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OPITE´RGIUM (Ὀπιτέργιον: Eth. Opiterginus: Oderzo), a city of Venetia, situated about 24 miles from the sea, midway between the rivers Plavis (Piave) and Liquentia (Livenza), on a small stream (now called the Fratta) flowing into the latter. No mention of it is found before the Roman conquest of Venetia; but it appears to have under their rule become a considerable municipal town, and is mentioned by Strabo as a flourishing place, though not a city of the first class. (Strab. v. p.214.) In the Civil War between Caesar and Pompey a body of troops furnished by the Opitergini is mentioned as displaying the most heroic valour, and offering a memorable example of self-devotion, in a naval combat between the fleets of the two parties. (Liv. Ep. cx.; Flor. 4.2.33; Lucan 4.462-571.) Tacitus also notices it as one of the more considerable towns in this part of Italy which were occupied by the generals of Vespasian, Primus, and Varus. (Tac. Hist. 3.6.) It is mentioned by all the geographers, as well as in the Itineraries ; and though Ammianus tells us it was taken and destroyed by an irruption of the Quadi and Marcomanni in A. D. 372, it certainly recovered this blow, and was still a considerable town under the Lombards. (Plin. Nat. 3.19. s. 23; Ptol. 3.1.30; Itin. Ant. p. 280; Tab. Peut.; Amm. Marc. 29.6.1; P. Diac. 4.40.) In an inscription of the reign of Alexander Severus, Opitergium bears the title of a Colonia; as it is not termed such either by Pliny or Tacitus, it probably obtained that rank under Trajan. (Orell. Inscr. 72; Zumpt, de Colon. p. 402.): It was destroyed by the Lombard king Rotharis in A.D. 641, and again, in less than 30 years afterwards, by Grimoaldus (P. Diac. 4.47, 5.28); but seems to have risen again from its ruins in the middle ages, and is still a considerable town and an episcopal see.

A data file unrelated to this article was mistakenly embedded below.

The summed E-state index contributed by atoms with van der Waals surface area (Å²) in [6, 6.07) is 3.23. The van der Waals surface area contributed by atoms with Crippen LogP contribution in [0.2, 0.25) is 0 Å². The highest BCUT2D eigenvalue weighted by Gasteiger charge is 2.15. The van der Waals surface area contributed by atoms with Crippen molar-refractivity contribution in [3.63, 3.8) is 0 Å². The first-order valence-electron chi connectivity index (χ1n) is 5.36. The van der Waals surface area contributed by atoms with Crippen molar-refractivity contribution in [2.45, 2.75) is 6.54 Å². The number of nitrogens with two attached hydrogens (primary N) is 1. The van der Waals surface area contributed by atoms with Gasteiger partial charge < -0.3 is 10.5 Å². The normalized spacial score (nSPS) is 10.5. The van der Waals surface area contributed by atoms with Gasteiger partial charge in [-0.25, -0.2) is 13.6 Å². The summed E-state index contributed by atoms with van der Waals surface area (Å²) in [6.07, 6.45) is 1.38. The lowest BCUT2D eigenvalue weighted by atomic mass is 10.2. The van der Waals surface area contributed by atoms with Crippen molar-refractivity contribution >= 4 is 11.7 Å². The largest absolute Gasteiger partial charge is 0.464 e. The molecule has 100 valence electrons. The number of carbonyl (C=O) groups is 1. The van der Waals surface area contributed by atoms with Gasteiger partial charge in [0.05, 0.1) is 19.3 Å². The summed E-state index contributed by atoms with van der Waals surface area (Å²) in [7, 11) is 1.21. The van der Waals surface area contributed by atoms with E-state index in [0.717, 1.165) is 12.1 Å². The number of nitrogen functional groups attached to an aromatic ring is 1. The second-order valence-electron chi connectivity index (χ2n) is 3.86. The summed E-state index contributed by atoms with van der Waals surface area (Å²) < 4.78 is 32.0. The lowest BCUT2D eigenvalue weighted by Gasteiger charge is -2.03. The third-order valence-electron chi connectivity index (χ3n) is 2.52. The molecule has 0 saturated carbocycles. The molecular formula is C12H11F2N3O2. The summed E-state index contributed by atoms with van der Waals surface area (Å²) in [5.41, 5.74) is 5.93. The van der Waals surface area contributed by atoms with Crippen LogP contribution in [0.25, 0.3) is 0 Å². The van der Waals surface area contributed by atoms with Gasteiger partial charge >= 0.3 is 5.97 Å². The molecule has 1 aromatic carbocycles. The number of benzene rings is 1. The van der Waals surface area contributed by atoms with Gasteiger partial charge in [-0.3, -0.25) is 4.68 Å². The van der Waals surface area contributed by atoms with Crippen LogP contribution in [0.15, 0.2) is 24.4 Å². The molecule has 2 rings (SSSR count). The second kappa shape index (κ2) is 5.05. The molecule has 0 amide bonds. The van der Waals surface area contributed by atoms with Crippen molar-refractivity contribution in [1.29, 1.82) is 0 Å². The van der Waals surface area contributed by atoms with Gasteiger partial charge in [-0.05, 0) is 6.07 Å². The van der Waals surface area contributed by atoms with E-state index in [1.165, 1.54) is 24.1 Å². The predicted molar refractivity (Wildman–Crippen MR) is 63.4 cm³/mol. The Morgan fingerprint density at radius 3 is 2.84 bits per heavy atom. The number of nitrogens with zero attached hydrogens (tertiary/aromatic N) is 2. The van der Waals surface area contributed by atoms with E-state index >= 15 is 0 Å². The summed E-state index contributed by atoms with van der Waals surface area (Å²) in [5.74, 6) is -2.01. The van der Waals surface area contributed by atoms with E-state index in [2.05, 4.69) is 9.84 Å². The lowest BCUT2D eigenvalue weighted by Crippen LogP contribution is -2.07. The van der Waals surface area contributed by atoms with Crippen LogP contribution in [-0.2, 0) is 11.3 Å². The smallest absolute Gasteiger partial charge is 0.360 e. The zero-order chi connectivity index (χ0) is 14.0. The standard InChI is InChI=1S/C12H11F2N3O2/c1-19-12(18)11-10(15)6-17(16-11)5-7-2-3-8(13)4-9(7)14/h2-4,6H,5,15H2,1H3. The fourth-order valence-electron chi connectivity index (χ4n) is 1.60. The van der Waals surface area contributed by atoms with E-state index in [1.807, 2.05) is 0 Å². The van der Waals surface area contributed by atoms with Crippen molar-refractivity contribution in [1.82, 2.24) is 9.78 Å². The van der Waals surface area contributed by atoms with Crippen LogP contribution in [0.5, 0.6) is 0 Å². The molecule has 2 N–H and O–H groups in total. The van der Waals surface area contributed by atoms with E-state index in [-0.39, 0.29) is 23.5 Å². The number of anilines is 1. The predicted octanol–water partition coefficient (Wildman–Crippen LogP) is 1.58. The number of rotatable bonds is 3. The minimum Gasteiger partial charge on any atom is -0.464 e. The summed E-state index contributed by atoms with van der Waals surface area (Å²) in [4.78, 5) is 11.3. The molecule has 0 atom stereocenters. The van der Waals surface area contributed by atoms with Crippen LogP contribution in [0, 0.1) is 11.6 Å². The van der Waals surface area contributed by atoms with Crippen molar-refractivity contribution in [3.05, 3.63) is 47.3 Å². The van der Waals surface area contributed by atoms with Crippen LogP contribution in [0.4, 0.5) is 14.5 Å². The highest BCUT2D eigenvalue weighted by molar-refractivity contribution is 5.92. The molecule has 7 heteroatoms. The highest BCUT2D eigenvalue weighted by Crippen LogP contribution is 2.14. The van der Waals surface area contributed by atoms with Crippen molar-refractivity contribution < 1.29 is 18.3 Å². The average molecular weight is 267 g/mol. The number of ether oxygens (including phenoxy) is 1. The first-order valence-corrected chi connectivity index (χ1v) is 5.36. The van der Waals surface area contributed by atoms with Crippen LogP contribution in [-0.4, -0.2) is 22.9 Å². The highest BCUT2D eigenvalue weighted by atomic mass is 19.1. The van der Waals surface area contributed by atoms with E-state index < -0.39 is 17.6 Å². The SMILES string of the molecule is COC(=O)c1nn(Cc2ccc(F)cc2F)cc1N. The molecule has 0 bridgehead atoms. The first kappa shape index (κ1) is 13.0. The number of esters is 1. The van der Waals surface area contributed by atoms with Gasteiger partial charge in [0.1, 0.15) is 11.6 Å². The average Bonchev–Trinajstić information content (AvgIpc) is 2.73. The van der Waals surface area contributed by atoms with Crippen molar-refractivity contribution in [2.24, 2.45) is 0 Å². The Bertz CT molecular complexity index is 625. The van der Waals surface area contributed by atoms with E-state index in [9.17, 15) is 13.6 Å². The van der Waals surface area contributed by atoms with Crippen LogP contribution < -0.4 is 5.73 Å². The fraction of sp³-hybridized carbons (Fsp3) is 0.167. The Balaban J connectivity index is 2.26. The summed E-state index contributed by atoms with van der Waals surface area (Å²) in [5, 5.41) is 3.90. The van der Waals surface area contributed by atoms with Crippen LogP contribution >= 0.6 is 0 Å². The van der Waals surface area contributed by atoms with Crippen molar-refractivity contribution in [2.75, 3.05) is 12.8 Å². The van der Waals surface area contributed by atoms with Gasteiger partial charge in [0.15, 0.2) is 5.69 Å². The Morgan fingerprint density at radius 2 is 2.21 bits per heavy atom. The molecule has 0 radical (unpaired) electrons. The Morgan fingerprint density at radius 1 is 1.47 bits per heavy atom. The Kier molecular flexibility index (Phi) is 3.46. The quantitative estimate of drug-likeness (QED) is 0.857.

Opitergium itself stood quite in the plain; but its territory, which must have been extensive, comprised a considerable range of the adjoining Alps, as Pliny speaks of the river Liquentia as rising “ex montibus Opiterginis” (Plin. Nat. 3.18. s. 22). The Itinerary gives a line of cross-road which proceeded from Opitergium by Feltria (Feltre) and the Val Sugana to Tridentum (Trent). (Itin. Ant. p. 280.)


hide References (7 total)
  • Cross-references from this page (7):
    • Tacitus, Historiae, 3.6
    • Lucan, Civil War, 4.571
    • Lucan, Civil War, 4.462
    • Pliny the Elder, Naturalis Historia, 3.18
    • Pliny the Elder, Naturalis Historia, 3.19
    • Ammianus Marcellinus, Rerum Gestarum, 29.6.1
    • Claudius Ptolemy, Tetrabiblos, 3.1
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